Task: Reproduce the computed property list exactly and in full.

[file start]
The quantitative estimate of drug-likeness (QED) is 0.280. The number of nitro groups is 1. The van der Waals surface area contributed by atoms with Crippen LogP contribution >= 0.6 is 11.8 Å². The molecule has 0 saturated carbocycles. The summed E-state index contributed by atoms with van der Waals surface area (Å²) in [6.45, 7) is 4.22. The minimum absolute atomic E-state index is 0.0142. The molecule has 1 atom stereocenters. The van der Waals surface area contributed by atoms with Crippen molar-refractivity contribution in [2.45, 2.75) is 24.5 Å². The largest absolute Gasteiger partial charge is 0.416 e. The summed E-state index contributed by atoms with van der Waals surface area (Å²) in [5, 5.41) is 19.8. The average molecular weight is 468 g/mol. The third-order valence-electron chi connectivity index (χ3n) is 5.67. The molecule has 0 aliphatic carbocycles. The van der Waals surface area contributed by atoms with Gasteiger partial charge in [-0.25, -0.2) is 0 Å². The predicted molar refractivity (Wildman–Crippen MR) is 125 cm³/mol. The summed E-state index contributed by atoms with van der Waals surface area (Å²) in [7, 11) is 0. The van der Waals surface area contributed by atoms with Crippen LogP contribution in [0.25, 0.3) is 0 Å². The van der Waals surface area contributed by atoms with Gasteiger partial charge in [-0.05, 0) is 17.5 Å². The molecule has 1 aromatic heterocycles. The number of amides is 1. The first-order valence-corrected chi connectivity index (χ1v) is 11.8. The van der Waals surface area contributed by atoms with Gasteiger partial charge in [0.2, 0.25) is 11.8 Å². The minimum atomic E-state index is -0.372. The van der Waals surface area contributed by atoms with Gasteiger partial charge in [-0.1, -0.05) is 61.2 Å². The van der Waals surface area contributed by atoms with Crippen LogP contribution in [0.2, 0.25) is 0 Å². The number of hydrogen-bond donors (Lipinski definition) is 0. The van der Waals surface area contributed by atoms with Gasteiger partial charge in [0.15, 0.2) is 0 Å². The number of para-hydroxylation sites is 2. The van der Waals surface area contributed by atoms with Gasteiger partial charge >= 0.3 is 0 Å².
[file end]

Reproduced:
The quantitative estimate of drug-likeness (QED) is 0.280. The number of nitro groups is 1. The van der Waals surface area contributed by atoms with Crippen LogP contribution >= 0.6 is 11.8 Å². The molecule has 0 saturated carbocycles. The summed E-state index contributed by atoms with van der Waals surface area (Å²) in [6.45, 7) is 4.22. The minimum absolute atomic E-state index is 0.0142. The molecule has 1 atom stereocenters. The van der Waals surface area contributed by atoms with Crippen molar-refractivity contribution in [2.45, 2.75) is 24.5 Å². The largest absolute Gasteiger partial charge is 0.416 e. The summed E-state index contributed by atoms with van der Waals surface area (Å²) in [5, 5.41) is 19.8. The average molecular weight is 468 g/mol. The third-order valence-electron chi connectivity index (χ3n) is 5.67. The molecule has 0 aliphatic carbocycles. The van der Waals surface area contributed by atoms with Gasteiger partial charge in [-0.25, -0.2) is 0 Å². The predicted molar refractivity (Wildman–Crippen MR) is 125 cm³/mol. The summed E-state index contributed by atoms with van der Waals surface area (Å²) in [7, 11) is 0. The van der Waals surface area contributed by atoms with Crippen LogP contribution in [0.25, 0.3) is 0 Å². The van der Waals surface area contributed by atoms with Gasteiger partial charge in [-0.05, 0) is 17.5 Å². The molecule has 1 aromatic heterocycles. The number of amides is 1. The first-order valence-corrected chi connectivity index (χ1v) is 11.8. The van der Waals surface area contributed by atoms with Gasteiger partial charge in [0.2, 0.25) is 11.8 Å². The minimum atomic E-state index is -0.372. The van der Waals surface area contributed by atoms with Gasteiger partial charge in [-0.1, -0.05) is 61.2 Å². The van der Waals surface area contributed by atoms with Crippen LogP contribution in [0.2, 0.25) is 0 Å². The number of hydrogen-bond donors (Lipinski definition) is 0. The van der Waals surface area contributed by atoms with Gasteiger partial charge in [0.15, 0.2) is 0 Å². The number of para-hydroxylation sites is 2. The van der Waals surface area contributed by atoms with Gasteiger partial charge >= 0.3 is 0 Å².